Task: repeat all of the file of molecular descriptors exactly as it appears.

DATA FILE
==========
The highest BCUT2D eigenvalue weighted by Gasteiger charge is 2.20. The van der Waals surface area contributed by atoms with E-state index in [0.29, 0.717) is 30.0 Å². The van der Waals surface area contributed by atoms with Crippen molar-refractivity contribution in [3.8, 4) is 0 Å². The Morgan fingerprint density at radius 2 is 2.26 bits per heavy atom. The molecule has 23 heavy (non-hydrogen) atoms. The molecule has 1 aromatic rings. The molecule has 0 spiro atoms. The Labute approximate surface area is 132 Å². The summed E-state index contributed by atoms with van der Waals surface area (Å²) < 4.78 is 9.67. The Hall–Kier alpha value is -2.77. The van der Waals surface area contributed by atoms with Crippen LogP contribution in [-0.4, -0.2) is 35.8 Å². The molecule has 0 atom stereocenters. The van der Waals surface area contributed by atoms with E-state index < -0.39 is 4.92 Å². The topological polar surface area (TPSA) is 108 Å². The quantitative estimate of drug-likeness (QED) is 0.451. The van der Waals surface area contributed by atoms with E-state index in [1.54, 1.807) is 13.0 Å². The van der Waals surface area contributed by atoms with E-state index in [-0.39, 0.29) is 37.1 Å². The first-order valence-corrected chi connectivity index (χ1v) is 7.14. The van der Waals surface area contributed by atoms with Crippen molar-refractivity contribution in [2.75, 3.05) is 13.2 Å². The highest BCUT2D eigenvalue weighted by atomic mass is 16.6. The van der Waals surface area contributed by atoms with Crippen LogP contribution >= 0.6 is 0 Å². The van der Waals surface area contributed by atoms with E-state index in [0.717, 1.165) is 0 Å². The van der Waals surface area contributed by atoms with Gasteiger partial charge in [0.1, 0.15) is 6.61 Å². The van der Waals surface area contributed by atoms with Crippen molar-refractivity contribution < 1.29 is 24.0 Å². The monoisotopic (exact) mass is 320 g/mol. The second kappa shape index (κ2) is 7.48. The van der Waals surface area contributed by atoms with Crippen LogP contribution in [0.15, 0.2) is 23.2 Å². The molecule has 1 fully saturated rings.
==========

The highest BCUT2D eigenvalue weighted by Gasteiger charge is 2.20. The van der Waals surface area contributed by atoms with E-state index in [0.29, 0.717) is 30.0 Å². The van der Waals surface area contributed by atoms with Crippen molar-refractivity contribution in [3.8, 4) is 0 Å². The Morgan fingerprint density at radius 2 is 2.26 bits per heavy atom. The molecule has 23 heavy (non-hydrogen) atoms. The molecule has 1 aromatic rings. The molecule has 0 spiro atoms. The Labute approximate surface area is 132 Å². The summed E-state index contributed by atoms with van der Waals surface area (Å²) < 4.78 is 9.67. The Hall–Kier alpha value is -2.77. The van der Waals surface area contributed by atoms with Crippen LogP contribution in [-0.4, -0.2) is 35.8 Å². The molecule has 0 atom stereocenters. The van der Waals surface area contributed by atoms with E-state index < -0.39 is 4.92 Å². The topological polar surface area (TPSA) is 108 Å². The quantitative estimate of drug-likeness (QED) is 0.451. The van der Waals surface area contributed by atoms with E-state index in [1.54, 1.807) is 13.0 Å². The van der Waals surface area contributed by atoms with E-state index in [-0.39, 0.29) is 37.1 Å². The first-order valence-corrected chi connectivity index (χ1v) is 7.14. The van der Waals surface area contributed by atoms with Crippen molar-refractivity contribution in [2.75, 3.05) is 13.2 Å². The highest BCUT2D eigenvalue weighted by atomic mass is 16.6. The van der Waals surface area contributed by atoms with Crippen LogP contribution >= 0.6 is 0 Å². The van der Waals surface area contributed by atoms with E-state index in [0.717, 1.165) is 0 Å². The van der Waals surface area contributed by atoms with Gasteiger partial charge in [0.1, 0.15) is 6.61 Å². The van der Waals surface area contributed by atoms with Crippen molar-refractivity contribution < 1.29 is 24.0 Å². The monoisotopic (exact) mass is 320 g/mol. The second kappa shape index (κ2) is 7.48. The van der Waals surface area contributed by atoms with Crippen LogP contribution in [0.15, 0.2) is 23.2 Å². The molecule has 1 fully saturated rings.